A group trying to take over one of Britain’s last fertiliser plants will this week appeal to Boris Johnson for support after ministers refused to back the rescue bid.
A group of UK investors, backed by former Army chief Lord Dannatt, has been holding talks with US giant CF Industries about buying the Ince plant in Cheshire for the last six months. It has been seeking assurances from the Government to help smooth a path to the deal but has so far been unsuccessful.
The Ince plant is one of only two fertiliser factories in Britain and is a key supplier of carbon dioxide, a byproduct of fertiliser production, to industry. CO2 is used in everything from surgical operations and meat processing.
CF Industries last month announced plans to shut down the Ince plant in August, leaving the consortium, called UK Nitrogen, just weeks to secure a deal. The group plans to approach the Prime Minister through an intermediary this week to directly lobby for support.
A spokesman for UK Nitrogen said: “We are asking about some of the environmental and gas issues with the plant. You would need quick action on those given the timescales.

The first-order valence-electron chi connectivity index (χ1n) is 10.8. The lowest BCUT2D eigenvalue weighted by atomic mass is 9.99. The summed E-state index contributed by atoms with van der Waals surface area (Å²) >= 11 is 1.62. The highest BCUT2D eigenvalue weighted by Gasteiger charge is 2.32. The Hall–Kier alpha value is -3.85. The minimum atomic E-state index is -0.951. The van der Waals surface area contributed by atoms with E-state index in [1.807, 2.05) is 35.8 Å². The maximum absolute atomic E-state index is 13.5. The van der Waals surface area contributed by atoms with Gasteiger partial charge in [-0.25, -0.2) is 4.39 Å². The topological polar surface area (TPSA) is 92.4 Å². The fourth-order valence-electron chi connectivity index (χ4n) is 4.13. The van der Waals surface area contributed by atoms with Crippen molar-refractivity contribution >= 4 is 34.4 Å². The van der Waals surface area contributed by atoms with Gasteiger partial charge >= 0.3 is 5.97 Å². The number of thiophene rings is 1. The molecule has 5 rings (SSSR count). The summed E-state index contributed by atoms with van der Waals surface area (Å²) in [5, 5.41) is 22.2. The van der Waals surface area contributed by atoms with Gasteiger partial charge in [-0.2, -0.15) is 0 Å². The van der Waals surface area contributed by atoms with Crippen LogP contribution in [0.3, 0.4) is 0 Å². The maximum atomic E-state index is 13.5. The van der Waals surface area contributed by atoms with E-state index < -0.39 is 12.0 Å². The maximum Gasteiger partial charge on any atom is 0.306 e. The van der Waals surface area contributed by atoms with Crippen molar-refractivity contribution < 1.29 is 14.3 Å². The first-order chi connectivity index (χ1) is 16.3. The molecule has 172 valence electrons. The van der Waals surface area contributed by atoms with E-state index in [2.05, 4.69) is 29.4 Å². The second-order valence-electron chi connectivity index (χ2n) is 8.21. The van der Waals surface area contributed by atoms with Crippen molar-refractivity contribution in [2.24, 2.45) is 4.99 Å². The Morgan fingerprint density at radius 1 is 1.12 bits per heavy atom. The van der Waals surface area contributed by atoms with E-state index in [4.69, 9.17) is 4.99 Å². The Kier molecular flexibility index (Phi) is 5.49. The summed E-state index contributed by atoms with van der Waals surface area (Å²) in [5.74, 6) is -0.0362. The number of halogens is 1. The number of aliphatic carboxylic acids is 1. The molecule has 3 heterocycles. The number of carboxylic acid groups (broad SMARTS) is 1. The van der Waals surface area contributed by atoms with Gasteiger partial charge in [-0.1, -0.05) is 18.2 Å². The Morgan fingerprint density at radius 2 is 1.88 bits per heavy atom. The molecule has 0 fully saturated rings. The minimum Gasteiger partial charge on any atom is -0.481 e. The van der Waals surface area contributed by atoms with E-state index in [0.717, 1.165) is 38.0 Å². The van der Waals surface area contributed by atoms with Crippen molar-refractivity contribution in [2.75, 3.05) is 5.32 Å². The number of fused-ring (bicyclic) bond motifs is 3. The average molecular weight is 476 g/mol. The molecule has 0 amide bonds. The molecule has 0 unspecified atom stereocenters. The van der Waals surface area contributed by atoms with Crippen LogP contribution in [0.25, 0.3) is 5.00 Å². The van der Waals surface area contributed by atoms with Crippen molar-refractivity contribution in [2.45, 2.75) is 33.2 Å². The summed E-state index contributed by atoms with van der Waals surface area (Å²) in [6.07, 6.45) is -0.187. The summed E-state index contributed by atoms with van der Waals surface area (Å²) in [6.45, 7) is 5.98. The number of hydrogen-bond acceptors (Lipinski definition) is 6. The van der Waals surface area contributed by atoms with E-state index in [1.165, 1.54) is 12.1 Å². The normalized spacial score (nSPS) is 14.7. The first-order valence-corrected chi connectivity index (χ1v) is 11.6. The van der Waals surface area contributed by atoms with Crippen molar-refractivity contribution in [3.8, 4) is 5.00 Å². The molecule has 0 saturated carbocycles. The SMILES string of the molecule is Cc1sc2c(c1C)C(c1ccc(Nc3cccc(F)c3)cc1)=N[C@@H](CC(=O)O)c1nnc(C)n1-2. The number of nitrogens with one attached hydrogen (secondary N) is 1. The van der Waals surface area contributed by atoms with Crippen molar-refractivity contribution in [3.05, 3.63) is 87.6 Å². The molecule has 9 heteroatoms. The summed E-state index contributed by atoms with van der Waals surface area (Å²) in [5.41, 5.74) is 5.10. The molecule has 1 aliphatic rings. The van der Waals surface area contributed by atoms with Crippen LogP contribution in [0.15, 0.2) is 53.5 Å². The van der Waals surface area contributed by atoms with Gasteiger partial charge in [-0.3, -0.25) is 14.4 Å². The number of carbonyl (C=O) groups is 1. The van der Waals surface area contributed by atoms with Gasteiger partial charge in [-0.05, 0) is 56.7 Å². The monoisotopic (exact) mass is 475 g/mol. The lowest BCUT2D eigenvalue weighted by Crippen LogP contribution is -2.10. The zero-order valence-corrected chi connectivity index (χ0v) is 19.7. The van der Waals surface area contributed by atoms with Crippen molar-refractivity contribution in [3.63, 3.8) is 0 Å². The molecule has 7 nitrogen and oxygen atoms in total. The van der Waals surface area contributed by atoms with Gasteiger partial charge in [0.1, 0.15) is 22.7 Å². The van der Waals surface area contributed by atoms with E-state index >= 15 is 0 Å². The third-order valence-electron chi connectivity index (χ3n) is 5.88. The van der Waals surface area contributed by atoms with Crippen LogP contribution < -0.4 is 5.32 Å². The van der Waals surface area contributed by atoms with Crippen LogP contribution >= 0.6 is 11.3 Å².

“We are not asking for any taxpayer money at all, we just need help facilitating some environmental hurdles. Also, this would be a non-runner without its people.
“These facilities are extremely important and we feel they should be under UK management and UK ownership.”
A permanent shutdown of Once could weaken Britain’s food supply chain and pose a risk to key supplies of CO2.
The National Farmers Union, the Agricultural Industries Confederation and the British Meat Processors Association have all warned that the Ince plant’s closure could leave the farming industry overly reliant on one fertiliser factory in Billingham, Teeside, for domestic supplies.
It is understood the UK Nitrogen consortium first launched early stage discussions about a takeover in January but have so far been rebuffed by the company.
The consortium has asked the Government to provide assurances about the supply of gas to the facility as well as help with the carbon taxes, which could help unlock negotiations.
The Government provided a multi-million pound subsidy to CF Industries to keep the Billingham factory open in September over fears about a lack of supply of carbon dioxide.